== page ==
Vol 5

Gavotte by J.S. Bach

J.S. Bach’s Gavotte in Suzuki Violin Volume 5 – actually two gavottes from the Cello Suite No. 6 in D major BWV 1012 – was originally written for cello, although some scholars believe this suite was composed specifically for a five-stringed violoncello piccolo. In either case, when we listen to it played on the cello, there’s no mistaking Bach’s original intent. And as with a lot of his music for other instruments, it sounds great played on the violin.


Many times students have asked me, Why is there so much music by J.S. Bach in the Suzuki violin repertoire? His compositions are included in 7 of the 10 books. (Volume 6 is the exception. Nos. 9 and 10 are Mozart violin concertos.)

My completely inadequate answers were usually like this: Because it’s such wonderful music. No composer teaches us more about the heart and soul of music than Bach. There’s a lot more that could easily have been included, as you’ll discover soon enough. Then I’d rattle on about violin treasures such as the Solo Sonatas and Partitas. It’s hard to imagine the musical world without Bach. His music is as deep and broad as the ocean. You can discover new meanings in his pieces you’ve been playing for years.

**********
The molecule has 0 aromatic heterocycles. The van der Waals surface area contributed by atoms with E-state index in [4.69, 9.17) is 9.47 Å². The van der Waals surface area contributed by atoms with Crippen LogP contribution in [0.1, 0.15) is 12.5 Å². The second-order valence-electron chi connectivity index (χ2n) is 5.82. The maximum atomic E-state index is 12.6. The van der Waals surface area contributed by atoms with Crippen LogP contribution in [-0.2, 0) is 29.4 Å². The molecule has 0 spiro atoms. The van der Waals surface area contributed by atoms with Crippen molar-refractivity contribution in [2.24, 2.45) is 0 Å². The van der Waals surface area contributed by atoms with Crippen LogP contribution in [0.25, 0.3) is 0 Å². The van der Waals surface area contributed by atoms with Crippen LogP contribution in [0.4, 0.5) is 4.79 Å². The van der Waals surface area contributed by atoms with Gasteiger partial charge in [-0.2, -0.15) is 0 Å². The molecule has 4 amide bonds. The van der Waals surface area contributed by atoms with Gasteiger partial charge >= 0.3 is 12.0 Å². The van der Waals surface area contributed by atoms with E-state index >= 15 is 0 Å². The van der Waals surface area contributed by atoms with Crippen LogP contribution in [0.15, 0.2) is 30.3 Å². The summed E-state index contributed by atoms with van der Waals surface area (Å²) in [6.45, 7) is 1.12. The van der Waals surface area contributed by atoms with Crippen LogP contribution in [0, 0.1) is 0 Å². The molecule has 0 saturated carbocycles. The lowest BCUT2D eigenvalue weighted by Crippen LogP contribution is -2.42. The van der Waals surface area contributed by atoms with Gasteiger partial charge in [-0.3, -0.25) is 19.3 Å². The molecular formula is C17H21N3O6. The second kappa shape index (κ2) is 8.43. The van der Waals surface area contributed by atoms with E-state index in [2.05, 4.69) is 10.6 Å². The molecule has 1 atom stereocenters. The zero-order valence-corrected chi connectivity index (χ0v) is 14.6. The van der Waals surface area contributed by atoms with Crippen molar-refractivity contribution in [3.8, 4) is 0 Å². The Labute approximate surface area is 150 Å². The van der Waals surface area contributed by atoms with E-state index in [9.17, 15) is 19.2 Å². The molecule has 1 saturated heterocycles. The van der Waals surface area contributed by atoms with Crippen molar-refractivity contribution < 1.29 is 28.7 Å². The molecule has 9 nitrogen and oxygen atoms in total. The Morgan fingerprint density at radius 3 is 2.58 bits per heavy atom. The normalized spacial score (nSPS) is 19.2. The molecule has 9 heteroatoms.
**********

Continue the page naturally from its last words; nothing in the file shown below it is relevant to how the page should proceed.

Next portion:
When students are learning to play the Gavotte it helps to hear it performed on the cello. My favourite version is from the legendary Mstislav Rostropovich. Listen to him below on YouTube, playing it with impeccable musical authenticity, passion and noblesse. The violin transcription can’t match the chordal richness and intensity of the cello, but we can play the melody line a little nimbler and clearer in the higher register.


The Main Points

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German Dance by CD von Dittersdorf